Blood samples, like the one being pulled here, offer a means to find open cows sooner and more objectively than some other methods. These samples must be analyzed by a laboratory.

Rather than fight the summer heat and humidity in Gilmer, Texas, Wilburn Tefteller, Jr., has adapted his dairy’s breeding program to it. He no longer tries to breed cows in June, July or August; instead, he seasonally breeds his Soules Chapel Dairy herd in late fall or early spring.

That means he must get about 275 cows bred and confirmed pregnant within a short time frame.

To help him accomplish this goal, he uses a blood-pregnancy test called BioPRYN. The test uses an enzyme-linked immunosorbent assay to evaluate samples for the presence of pregnancy-specific protein B (PSPB) produced by certain cells in the placenta. (Other pregnancy tests on the market evaluate blood or milk samples for the presence of progesterone or other hormones and proteins.)

To learn how to use blood-pregnancy-test results as part of your breeding program, follow these steps. The following information is geared toward a test that is taken 30 days after insemination and evaluates for PSPB.

1. Identify animals for testing.

Use herd-management software (or by hand if necessary) to assemble a list of cows eligible for testing. Cows should be checked 30 days after insemination. However, current technology requires that cows must be at least 90 days in milk to get accurate results from a blood-pregnancy test. Otherwise, proteins from the previous pregnancy may not have cleared the bloodstream and could interfere with the test.

Tefteller synchronizes cows and then breeds on observed heats. Cows are blood-tested for pregnancy diagnosis on a Monday about 30 days post breeding.

2. Pull blood samples according to manufacturer directions.

Blood samples must be sent to a laboratory for analysis. Ask your veterinarian to pull the samples or else train an employee to do the work.

“Most of our local clients take blood samples on a weekly basis -— not usually when the veterinarian is at the farm, but on another morning when it’s convenient for the dairy,” explains Fred Muller, veterinarian and co-owner of Ag Health Laboratories in Sunnyside, Wash. Doing so allows the dairy to focus the veterinarian’s visit on other areas of need.

For Tefteller, either he or his son pulls the samples.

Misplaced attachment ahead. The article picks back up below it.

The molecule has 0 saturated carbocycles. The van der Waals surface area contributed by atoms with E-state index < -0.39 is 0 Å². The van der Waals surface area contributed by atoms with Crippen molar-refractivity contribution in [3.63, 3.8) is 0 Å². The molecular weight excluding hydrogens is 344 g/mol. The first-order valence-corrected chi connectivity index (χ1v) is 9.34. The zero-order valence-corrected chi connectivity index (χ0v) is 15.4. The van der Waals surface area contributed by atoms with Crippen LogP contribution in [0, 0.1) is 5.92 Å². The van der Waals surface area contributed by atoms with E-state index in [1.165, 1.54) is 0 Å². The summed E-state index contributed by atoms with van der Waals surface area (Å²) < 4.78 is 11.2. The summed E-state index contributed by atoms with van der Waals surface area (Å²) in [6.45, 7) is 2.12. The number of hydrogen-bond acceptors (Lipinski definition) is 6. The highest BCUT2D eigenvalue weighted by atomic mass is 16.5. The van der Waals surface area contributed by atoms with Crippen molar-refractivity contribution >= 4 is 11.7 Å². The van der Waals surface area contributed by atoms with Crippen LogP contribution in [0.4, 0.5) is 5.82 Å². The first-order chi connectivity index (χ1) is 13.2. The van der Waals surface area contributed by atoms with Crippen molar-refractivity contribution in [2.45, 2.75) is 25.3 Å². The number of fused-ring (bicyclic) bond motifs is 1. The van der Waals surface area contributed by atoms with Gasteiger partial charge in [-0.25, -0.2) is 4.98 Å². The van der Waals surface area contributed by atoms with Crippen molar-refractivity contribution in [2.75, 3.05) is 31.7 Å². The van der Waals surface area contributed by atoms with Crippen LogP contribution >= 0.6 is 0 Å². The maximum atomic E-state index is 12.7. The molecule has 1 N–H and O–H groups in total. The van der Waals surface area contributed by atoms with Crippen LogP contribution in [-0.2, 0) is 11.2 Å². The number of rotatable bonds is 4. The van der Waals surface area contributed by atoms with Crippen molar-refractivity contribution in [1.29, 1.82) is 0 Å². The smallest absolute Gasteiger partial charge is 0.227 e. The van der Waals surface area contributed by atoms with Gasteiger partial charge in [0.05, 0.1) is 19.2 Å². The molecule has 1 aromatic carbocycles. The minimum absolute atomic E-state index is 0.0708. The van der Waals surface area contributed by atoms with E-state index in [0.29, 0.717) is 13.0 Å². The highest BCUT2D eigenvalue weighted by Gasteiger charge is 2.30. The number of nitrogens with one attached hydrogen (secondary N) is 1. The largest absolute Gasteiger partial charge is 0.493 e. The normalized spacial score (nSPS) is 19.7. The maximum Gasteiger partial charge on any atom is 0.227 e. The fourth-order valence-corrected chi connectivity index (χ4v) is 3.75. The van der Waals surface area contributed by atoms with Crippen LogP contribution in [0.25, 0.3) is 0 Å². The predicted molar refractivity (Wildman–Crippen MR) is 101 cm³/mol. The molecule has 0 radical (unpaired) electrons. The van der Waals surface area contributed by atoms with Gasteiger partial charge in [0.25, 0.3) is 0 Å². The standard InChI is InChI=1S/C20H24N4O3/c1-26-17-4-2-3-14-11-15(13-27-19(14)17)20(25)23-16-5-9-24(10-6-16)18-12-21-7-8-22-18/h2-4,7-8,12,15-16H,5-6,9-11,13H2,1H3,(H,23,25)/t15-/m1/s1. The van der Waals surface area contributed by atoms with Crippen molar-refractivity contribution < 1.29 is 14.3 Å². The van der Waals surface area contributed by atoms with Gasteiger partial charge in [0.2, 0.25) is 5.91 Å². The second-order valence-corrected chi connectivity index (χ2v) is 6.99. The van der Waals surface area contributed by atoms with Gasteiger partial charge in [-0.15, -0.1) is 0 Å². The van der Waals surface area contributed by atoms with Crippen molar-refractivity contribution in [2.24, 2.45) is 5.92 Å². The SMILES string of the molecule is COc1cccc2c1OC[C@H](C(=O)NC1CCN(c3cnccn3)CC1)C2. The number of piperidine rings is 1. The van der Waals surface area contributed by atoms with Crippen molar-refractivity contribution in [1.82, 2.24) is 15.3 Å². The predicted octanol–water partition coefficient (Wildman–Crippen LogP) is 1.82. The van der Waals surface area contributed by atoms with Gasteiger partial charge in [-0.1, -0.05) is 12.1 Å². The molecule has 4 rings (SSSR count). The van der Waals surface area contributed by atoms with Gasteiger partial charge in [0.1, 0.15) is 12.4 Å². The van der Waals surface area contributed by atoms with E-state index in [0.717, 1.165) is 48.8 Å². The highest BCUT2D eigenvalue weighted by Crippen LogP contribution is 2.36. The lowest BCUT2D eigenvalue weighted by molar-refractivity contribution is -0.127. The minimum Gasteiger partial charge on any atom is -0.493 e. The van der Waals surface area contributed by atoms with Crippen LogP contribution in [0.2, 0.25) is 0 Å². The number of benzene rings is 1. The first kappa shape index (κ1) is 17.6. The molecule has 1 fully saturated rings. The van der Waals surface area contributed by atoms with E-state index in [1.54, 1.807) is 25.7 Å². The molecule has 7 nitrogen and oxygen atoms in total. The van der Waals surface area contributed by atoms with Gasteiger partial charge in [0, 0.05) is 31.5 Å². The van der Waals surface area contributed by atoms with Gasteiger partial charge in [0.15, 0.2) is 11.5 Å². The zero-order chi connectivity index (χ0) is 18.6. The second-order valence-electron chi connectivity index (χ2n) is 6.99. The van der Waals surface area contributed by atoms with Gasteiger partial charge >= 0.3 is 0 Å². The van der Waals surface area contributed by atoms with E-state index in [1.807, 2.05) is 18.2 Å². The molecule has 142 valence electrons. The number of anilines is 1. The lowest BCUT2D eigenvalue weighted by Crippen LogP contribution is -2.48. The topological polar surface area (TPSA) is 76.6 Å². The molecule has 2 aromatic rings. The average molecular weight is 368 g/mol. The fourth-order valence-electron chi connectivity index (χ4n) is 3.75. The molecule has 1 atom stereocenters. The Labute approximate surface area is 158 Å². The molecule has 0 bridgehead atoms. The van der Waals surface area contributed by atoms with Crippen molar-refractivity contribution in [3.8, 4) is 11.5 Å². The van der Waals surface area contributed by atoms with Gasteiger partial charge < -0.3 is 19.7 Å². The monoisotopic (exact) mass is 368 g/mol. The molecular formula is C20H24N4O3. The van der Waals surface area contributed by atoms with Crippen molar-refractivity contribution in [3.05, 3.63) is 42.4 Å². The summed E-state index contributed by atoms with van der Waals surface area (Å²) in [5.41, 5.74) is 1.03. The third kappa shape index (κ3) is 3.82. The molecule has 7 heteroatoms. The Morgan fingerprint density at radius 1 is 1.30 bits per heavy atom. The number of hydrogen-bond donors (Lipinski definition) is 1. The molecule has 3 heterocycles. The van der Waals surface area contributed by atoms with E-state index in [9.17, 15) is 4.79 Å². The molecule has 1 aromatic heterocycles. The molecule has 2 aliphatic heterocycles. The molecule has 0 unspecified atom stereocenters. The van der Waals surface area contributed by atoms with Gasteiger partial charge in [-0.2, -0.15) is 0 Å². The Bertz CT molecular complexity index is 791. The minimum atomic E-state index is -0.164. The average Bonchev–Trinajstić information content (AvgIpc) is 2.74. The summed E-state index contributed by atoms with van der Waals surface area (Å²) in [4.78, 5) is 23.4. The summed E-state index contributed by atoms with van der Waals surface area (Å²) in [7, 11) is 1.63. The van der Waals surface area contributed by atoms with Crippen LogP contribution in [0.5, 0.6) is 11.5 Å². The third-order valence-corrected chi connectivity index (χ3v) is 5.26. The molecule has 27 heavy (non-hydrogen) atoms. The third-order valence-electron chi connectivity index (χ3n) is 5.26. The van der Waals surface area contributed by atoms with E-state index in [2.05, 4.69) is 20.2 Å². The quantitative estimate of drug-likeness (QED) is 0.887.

No matter who pulls the blood samples, make sure he or she receives training on how to process the samples and send them to a laboratory.

Remember that these actions will take time to perform, so be sure to schedule labor and cow activities accordingly.

3. Identify open cows. 

Results are generally available the day after the lab receives your blood samples.

Use the results to key in on open cows, says Matt Lucy, animal science professor at the University of Missouri. “There’s a lot you can do to help a cow that is open at 30 days post-breeding.”

The BioPRYN test has an overall accuracy rate of 97 percent; that is, 99 percent accurate for detecting pregnant animals and 95 percent accurate for detecting open cows. Once identified, open animals can be synchronized or resynchronized for breeding and rebreeding.

When used correctly, these tests are more objective than palpation at 30 days post-insemination, says Lucy.

4. Return open cows to a breeding protocol.

Those using these blood-pregnancy tests say they can gain a week in returning cows to breeding protocols compared to conventional palpation.  

In Tefteller’s herd, cows confirmed open by blood-test results, or have not been inseminated at this point, begin a complete Ovsynch synchronization protocol the following Tuesday.

In an all-A.I. herd, cows identified as pregnant at 30 days post-insemination should be rechecked around day 60 to identify any that may have suffered an early-embryonic loss, recommends Lucy. Cows can be checked by palpation or with another blood test. This allows you to return these now-open cows back to your breeding program as quickly as possible.

In a herd that features both A.I. and bulls, the protocol differs slightly. Cows that lose their A.I. pregnancies early or prove difficult to breed are often put in with a bull.

It is not cost-effective to palpate every pregnant cow at 60 to 80 days to identify the 5 percent or so that may suffer early-embryonic deaths, or the rare false-positive, says Muller. “My clients would tell you that these cows that come back into heat are found by their A.I. technicians quite well, leaving very few undetected open cows to find (by palpation).”

Ultimately, this test, as with any other tool, is as good as those that use it. For Tefteller, the test has helped him shorten the amount of time needed to get all his cows bred by about 30 days. And that is exactly what he was looking for when he gave it a try.

Is this tool for you?

these new early-pregnancy blood tests offer an opportunity to take your breeding program to the next level. But they are not for everyone.

If your herd’s reproduction is a train wreck, this is not the place to start fixing it, advises Matt Lucy, animal science professor at the University of Missouri. “You need to start with clean, healthy cows with good body condition scores, as well as a good herd reproductive program,” he suggests. “Then you can take it to the next level.”

Resource materials

for more information on the biopryn blood-pregnancy test, call BioTracking LLC at (208) 882-9736. Or go to:

This technology continues to evolve. New blood-pregnancy tests are in development from other companies, too. Ask your veterinarian to keep you updated on these analytical tools as they become available.